As companies continue to move to using multiple providers for their outsourcing services, the number of reported "megadeals" awarded to a single service provider has declined.
According to Gartner, megadeals are characterised as being worth more than $1-billion. In 2007, 10 outsourcing megadeals were awarded, a decline from 12 in 2006.
"The decline in reported outsourcing contracts can be partially explained by the fact that outsourcing is now Obusiness as usual¹ for many enterprises," says Kurt Potter, research director at Gartner. "There is more outsourcing activity, but fewer deals on average are reported and this creates the false impression that outsourcing is decreasing."
In terms of megadeal total contact value (TCV), the total for the 10 megadeals in 2007 was $12-billion, the lowest level reported during the last eight years, with the closest level being that of $20,3-billion in 2001. Average contract value (ACV) of megadeals also continued to decrease, from an average of $2,6-billion in 2006 to $1,2-billion in 2007.
"While further TCV erosion may be driven by the irreversible trends of global delivery and IT services industrialisation as many leading-edge organisations move into their second and third generations of IT outsourcing, they may be looking at deal expansion to include wider application or business initiatives," says Potter.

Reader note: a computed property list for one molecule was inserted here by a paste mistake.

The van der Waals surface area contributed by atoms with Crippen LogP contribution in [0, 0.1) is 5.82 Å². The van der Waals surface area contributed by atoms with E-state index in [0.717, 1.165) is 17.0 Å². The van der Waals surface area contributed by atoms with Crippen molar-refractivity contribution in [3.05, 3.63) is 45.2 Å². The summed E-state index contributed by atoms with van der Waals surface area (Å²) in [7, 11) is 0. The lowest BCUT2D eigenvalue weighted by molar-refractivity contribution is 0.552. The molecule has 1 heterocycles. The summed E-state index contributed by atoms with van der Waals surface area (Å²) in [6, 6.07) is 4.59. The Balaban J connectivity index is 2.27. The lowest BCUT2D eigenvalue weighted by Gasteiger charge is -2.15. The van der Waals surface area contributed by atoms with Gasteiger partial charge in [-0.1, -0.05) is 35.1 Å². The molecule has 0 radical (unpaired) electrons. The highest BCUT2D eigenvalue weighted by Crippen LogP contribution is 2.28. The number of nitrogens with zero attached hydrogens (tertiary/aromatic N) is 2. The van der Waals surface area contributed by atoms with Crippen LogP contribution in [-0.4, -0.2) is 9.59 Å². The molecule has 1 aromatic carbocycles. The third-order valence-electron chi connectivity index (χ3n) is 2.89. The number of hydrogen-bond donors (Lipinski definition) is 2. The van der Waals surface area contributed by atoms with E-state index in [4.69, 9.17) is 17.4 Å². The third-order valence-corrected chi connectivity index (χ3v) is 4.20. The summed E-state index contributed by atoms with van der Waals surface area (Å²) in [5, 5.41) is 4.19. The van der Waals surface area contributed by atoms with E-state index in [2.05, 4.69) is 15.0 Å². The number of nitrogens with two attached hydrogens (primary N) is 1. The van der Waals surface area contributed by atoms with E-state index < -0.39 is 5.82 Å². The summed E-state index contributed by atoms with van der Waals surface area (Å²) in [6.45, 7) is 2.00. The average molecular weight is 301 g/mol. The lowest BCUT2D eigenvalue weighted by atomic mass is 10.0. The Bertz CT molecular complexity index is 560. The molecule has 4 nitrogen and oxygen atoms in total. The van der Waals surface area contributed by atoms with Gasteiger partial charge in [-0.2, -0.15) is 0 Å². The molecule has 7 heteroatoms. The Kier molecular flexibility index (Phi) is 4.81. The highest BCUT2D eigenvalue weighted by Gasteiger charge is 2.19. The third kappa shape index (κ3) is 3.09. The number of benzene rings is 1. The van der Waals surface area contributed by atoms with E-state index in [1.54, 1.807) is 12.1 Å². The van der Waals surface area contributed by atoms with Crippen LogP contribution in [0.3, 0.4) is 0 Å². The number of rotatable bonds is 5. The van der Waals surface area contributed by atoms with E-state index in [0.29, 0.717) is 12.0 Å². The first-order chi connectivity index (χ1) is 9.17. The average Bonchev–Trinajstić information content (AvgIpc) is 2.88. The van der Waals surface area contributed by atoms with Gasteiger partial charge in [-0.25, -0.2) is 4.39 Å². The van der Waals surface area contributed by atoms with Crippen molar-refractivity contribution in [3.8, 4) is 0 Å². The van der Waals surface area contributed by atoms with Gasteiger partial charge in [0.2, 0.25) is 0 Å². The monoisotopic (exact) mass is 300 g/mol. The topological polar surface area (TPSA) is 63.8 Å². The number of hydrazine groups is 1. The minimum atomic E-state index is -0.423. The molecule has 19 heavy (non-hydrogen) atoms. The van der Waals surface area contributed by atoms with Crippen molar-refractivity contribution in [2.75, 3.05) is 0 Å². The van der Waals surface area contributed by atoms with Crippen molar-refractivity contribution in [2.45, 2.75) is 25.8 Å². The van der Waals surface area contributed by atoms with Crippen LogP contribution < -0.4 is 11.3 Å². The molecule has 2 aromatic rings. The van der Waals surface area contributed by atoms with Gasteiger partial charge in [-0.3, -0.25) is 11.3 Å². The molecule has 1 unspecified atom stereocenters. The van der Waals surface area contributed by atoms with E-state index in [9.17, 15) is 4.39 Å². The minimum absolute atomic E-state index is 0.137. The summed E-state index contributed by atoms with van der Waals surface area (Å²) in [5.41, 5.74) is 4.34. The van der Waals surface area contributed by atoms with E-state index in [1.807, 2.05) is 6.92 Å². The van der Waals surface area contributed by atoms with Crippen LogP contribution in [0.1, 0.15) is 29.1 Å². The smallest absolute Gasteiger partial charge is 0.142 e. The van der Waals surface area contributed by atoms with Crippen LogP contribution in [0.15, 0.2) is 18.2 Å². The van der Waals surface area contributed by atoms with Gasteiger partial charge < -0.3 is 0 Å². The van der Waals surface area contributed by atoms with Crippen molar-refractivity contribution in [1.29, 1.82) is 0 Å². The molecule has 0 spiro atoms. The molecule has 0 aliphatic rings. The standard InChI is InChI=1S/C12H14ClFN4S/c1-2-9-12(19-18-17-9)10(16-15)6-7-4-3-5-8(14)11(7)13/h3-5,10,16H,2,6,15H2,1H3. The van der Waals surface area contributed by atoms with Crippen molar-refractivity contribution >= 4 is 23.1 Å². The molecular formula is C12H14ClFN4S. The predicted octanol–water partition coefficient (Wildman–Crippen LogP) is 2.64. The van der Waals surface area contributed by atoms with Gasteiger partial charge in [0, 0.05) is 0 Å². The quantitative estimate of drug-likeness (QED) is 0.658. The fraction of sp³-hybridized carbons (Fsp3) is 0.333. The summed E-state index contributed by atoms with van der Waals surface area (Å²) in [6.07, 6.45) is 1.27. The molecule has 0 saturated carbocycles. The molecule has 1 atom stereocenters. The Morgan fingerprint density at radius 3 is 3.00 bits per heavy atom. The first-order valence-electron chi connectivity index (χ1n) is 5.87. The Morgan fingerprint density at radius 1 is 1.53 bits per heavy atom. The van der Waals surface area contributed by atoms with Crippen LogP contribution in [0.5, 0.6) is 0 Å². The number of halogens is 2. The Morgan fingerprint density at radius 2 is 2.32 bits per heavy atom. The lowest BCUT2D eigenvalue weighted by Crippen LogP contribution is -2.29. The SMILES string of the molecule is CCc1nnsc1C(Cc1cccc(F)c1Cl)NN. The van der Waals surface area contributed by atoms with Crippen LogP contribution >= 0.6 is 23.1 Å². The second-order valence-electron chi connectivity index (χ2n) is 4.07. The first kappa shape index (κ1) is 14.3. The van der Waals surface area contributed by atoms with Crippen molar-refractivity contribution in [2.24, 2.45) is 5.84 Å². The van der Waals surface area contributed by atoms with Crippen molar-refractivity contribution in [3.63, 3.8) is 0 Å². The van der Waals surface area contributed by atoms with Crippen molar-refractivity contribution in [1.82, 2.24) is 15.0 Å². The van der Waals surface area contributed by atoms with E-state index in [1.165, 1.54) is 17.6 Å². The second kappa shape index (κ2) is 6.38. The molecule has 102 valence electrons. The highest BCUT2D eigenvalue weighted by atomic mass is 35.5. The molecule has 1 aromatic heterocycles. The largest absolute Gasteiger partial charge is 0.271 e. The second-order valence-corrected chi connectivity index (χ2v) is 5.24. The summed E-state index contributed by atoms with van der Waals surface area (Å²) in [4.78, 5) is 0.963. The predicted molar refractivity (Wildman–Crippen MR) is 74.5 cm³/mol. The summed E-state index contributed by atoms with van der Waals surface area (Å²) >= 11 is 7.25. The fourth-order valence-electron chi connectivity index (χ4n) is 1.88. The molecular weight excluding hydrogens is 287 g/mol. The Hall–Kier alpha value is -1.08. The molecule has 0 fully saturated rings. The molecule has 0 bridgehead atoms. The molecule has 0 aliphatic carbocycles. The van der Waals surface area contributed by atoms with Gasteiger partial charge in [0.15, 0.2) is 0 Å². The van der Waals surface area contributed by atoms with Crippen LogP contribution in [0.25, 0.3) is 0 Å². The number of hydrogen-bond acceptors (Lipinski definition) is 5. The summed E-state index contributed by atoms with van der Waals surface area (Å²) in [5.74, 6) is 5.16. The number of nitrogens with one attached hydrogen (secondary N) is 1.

"Although these opportunities are likely to evolve from a single-provider to a multiple-provider engagement, in some cases, historical ties between provider and recipient may retain the potential for megadeals."
Of the TCV of all outsourcing deals reported in 2007, Gartner says megadeals represented 39,4% of the contract value and represented only 6,8% of the number of total contracts in 2007, down from 7,4% in 2006.
Although deals with less than $50-million in TCV continued to increase and reached 39,5% of the total number of contracts, they only represented 3,3% of TCV for 2007.
"Many providers are pursuing smaller contract strategies as a consequence of the new market realities, new competition and natural market pressures toward commoditisation, which reduces per-unit pricing. These strategies are often in the form of pursuit of smaller contracts from larger clients, or larger contracts from smaller companies," says Potter.
"Many clients want to test providers¹ contracting practices, capabilities and cultures before moving favoured providers into larger contracts, or organisations are using smaller doses of outsourcing to delay larger outsourcing adventures.
"Many providers are forced to pursue larger contracts to meet growth expectations. Despite this pressure, providers should continue to evaluate different or at least accommodate go-to-market and product portfolio strategies for smaller clients."
Gartner has maintained an Outsourcing Contract Trends Database since the early 1990s as a means of tracking the activity and trends in the outsourcing market for public and private organisations. All of these contracts publicly disclosed their dollar value and the duration, as well as the nature of their services and the name of the client and the outsourcer.